Tips to boost your career in Microsoft Dynamics CRM

1.  Read Microsoft Dynamics CRM Blogs

Reading blogs is a great way to keep up with the latest functionality in Microsoft Dynamics CRM.  CRM blogs will teach you new functionality, give you common development scenarios and resolve customer functionality you may need to implement.  Blogs are bite sized and focused on particular topics.

A great list of CRM blogs can be found on the Microsoft Dynamics website here

List Top 25 CRM Blogs 

I would recommend adding the blogs you like to an RSS feed reader.

Twitter is also a great way to find interesting CRM blogs, I have a CRM list

 2.  Try new CRM versions

Reading about CRM functionality isn’t enough, you have to get your hands dirty and try it out for yourself then you will have some first hand experience of the functionality.  This exwill be able to judge if you can use it in customer projects.  It’s always a good idea to try new functionality before you have to use it in a customer project, without time pressure.

Microsoft Dynamics CRM make this easy with free 30 days trials, so you have no excuse.

You can try CRM 2015 now and the new Microsoft Marketing has 30 day trial as well.

Check this link out for more details

3.  What is your dream CRM Dynamics Job

Before you go anywhere, you need to know where you are going or you will never get there.  The same can be said for your career, you need to decide what role in CRM your aiming for

The common Microsoft dynamics CRM roles are

  • Senior/Lead Developer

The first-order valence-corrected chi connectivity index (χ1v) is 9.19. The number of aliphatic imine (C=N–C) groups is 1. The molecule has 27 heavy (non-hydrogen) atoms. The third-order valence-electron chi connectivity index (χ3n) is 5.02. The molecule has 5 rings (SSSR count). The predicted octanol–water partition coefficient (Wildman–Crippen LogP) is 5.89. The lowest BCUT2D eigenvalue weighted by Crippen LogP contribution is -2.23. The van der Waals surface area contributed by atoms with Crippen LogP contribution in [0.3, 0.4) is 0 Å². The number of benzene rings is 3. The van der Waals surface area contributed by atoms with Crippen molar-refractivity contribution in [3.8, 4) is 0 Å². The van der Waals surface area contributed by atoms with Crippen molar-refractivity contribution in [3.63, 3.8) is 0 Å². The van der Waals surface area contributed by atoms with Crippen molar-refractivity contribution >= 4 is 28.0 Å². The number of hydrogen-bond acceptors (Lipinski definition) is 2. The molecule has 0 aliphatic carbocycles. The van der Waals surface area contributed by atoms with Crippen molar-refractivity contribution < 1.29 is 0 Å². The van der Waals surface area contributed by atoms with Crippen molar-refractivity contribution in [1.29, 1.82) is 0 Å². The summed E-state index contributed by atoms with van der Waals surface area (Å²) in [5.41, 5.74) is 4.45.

• Consultant
  • Solution Architect

Depending on what your current job is you will probably need to climb the ladder of Junior, standard and senior or you may need to be a senior developer before you become a solution architect.

4.  Make a plan

Once you know what you want to do, you can make a plan how to get there.  So work out what role you are aiming for and create a three year plan to get there.

If are you are not sure what skills you need for the role, you can see what skills and experience are mentioned in job adverts for the role.

Once you understand what skill and experience are needed for the role, you can make a plan to build up those skills and build up the experience.

It’s a good idea to let your current employer know you career goal and they will often help you get there because it will benefit the company by bringing an internal employee through because you have experience of the company, the employees and projects.

5.  Get Certified

Lots of people don’t rate certificates but the bottom line is companies (people who employ you) do and customers do.  This isn’t just because I have a bunch of certifications and wrote some material to help you pass MB2-703 CRM 2013 customization and configuration –

For lots of reasons why you should get certified read this

Quick summary of reasons

  • Certified people get paid more and are valuable to companies (who need a number of certified people to get silver/gold partner status)
  • certifications are great bargaining chip to take into your next review
  • You learn new microsoft dynamics features and parts of CRM you haven’t used before e.g. increased CRM knowledge.

6.  Read books

I love books, they are awesome and think everyone should read more.

Books offer more in depth thoughts on an area or topic and will show you thoughts on a subject by an expert in the field.  I often find thoughts on other topics often shed light give me a different perspective on CRM issues, problems and work practices/processes

Recommended Books for Developers

Coding horror’s fantastic list of books for developers

Even reading books not related to CRM/Coding/projects will give you some benefit and get you away from the screen for a while.